It has two small windows with views of upper Manhattan; hardwood floors; a tiny kitchen with a mini-fridge and hotplate; and a closet-sized bathroom with a shower, sink and toilet.


What a squeeze, but what a fabulous location!
Setanta
 
  1  
Reply Mon 7 Dec, 2009 07:07 pm
Morningside Heights? I'll bet he had to throw in one of his testicles. Cool article, Boss, thanks . . .
0 Replies
 
NickFun
 
  3  
Reply Mon 7 Dec, 2009 08:15 pm
You should see what the place looks like when they invite all the relatives for Thanksgiving!
0 Replies
 
boomerang
 
  1  
Reply Mon 7 Dec, 2009 09:17 pm
I'd rather live in a terrible neighborhood than live in a space that small.

In fact, I've lived is some tumble down shacks in some awful neighborhoods just to avoid having to share any space with anyone.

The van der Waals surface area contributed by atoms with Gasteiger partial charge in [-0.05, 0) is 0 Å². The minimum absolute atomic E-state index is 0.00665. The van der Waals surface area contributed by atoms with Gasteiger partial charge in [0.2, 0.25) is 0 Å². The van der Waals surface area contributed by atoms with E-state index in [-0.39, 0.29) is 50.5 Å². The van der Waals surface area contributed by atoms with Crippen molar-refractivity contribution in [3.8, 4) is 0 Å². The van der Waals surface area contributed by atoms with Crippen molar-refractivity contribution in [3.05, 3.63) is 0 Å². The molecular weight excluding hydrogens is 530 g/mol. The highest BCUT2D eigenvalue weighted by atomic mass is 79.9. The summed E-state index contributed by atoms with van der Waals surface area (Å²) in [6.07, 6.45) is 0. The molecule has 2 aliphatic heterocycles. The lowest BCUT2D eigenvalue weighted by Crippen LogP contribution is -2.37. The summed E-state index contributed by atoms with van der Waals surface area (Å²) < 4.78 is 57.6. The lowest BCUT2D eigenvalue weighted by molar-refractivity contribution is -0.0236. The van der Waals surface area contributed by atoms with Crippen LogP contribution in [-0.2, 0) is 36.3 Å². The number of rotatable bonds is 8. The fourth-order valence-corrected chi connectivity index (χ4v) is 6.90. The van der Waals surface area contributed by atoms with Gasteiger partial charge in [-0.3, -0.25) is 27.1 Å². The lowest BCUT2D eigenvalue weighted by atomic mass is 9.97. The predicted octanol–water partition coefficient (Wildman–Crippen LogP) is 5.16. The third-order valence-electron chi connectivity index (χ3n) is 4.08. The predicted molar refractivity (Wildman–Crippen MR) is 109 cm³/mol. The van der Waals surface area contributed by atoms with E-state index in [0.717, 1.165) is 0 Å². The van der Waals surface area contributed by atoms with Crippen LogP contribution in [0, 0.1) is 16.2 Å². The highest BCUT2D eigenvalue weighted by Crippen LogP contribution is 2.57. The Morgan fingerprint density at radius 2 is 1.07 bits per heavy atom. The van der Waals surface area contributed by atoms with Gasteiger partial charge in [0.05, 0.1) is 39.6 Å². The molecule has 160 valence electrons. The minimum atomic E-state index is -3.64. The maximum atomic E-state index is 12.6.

I absolutely, positively, without a doubt, would lose my mind.
0 Replies
 
tsarstepan
 
  1  
Reply Mon 7 Dec, 2009 09:26 pm
@msolga,
Just Google mapped the neighborhood.

That's an impressive neighborhood. Morningside Park and the Cathedral of St. John the Divine.
http://i47.tinypic.com/30tqk5x.jpg
Sglass
 
  1  
Reply Mon 7 Dec, 2009 09:52 pm
For a mere $150,00o?
tsarstepan
 
  1  
Reply Mon 7 Dec, 2009 10:24 pm
@Sglass,
I would hope they would ask less ... being it's on the 15th floor in a building with no elevator access.
0 Replies
 
Rockhead
 
  2  
Reply Mon 7 Dec, 2009 10:33 pm
my bathroom is bigger than their whole joint.



and there ain't any stairs to get to the prairie...
Merry Andrew
 
  1  
Reply Mon 7 Dec, 2009 10:37 pm
@tsarstepan,
Number of years ago I would have been their neighbor, just three blocks further downtown. I lived on 107th between Broadway and Amsterdam in a two bedroom, bath and a half rent-controlled apartement in an elevator building. I forget what floor I was on, the fifth, I believe. Did I say the place was in a rent-controlled building? Right. Under $200 a month, heat included. This was in the late 1960s and I at the time I wasn't even grossing $200 a week salary as an underpaid newsman for United Press International. And nobody back then thought that Morningside Heights or anywhere else on the upper West Side was chic; too close to Harlem to be anything but the low rent district back then.